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Labour outcomes and family background: Evidence from the EU during the recession

Author

Listed:
  • Silvia Avram

    (ISER, University of Essex, U.K.)

  • Olga Canto

    (Universidad de Alcalá and EQUALITAS, Spain)

Abstract

A large body of literature in economics aims to understand the transmission mechanisms through which intergenerational economic and social advantage persists. Evidence shows that individuals born into low socioeconomic status families tend to experience worse labour outcomes when adults than otherwise similar peers. Recessions, however, may have a significant impact on how certain elements of this transmission process operate in some countries but not in others (e.g. due to diverse changes in returns to education or occupation and the role of family networks). Using EU-SILC data for 2005 and 2011 we compare the different role of family background on labour outcomes in five EU countries before and after the Great Recession using a multidimensional family background indicator, that avoids undesirable cohort effects. Our results suggest that family background affects employment prospects and job quality (wages and being on a temporary contract) beyond its effect on education but we do not find significant evidence that this effect is substantially moderated by the economic cycle.

Suggested Citation

  • Silvia Avram & Olga Canto, 2016. "Labour outcomes and family background: Evidence from the EU during the recession," Working Papers 414, ECINEQ, Society for the Study of Economic Inequality.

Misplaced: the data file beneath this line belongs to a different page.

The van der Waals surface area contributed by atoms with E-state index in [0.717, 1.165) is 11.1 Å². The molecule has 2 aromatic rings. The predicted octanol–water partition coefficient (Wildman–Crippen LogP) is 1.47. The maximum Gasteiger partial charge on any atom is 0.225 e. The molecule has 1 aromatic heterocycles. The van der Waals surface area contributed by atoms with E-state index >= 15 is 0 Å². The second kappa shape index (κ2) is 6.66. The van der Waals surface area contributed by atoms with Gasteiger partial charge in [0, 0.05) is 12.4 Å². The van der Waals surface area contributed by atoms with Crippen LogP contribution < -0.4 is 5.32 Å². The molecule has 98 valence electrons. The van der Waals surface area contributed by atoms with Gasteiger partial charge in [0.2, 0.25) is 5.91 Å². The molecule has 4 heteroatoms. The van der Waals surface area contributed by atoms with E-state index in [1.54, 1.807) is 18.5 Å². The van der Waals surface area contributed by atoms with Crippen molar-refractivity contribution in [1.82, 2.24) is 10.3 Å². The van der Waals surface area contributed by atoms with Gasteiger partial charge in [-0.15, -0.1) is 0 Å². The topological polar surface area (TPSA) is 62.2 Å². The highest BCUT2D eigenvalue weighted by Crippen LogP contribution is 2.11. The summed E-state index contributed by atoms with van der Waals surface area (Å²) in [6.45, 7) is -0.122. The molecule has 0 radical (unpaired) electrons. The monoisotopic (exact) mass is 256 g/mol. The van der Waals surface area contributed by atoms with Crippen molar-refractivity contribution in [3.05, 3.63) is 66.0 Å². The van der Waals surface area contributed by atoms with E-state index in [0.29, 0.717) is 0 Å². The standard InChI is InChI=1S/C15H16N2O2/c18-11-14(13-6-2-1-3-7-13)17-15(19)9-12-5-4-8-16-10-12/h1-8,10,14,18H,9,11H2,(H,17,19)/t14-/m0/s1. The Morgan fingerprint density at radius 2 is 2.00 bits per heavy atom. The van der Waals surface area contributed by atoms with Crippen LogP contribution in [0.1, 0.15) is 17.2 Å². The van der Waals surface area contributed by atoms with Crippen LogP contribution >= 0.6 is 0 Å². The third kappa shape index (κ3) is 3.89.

• Handle: RePEc:inq:inqwps:ecineq2016-414
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    More about this item

    Keywords

    family background; labour outcomes; returns to education; European Union; recession.;
    All these keywords.

    JEL classification:

    • I24 - Health, Education, and Welfare - - Education - - - Education and Inequality
    • I26 - Health, Education, and Welfare - - Education - - - Returns to Education
    • J31 - Labor and Demographic Economics - - Wages, Compensation, and Labor Costs - - - Wage Level and Structure; Wage Differentials
    • J62 - Labor and Demographic Economics - - Mobility, Unemployment, Vacancies, and Immigrant Workers - - - Job, Occupational and Intergenerational Mobility; Promotion

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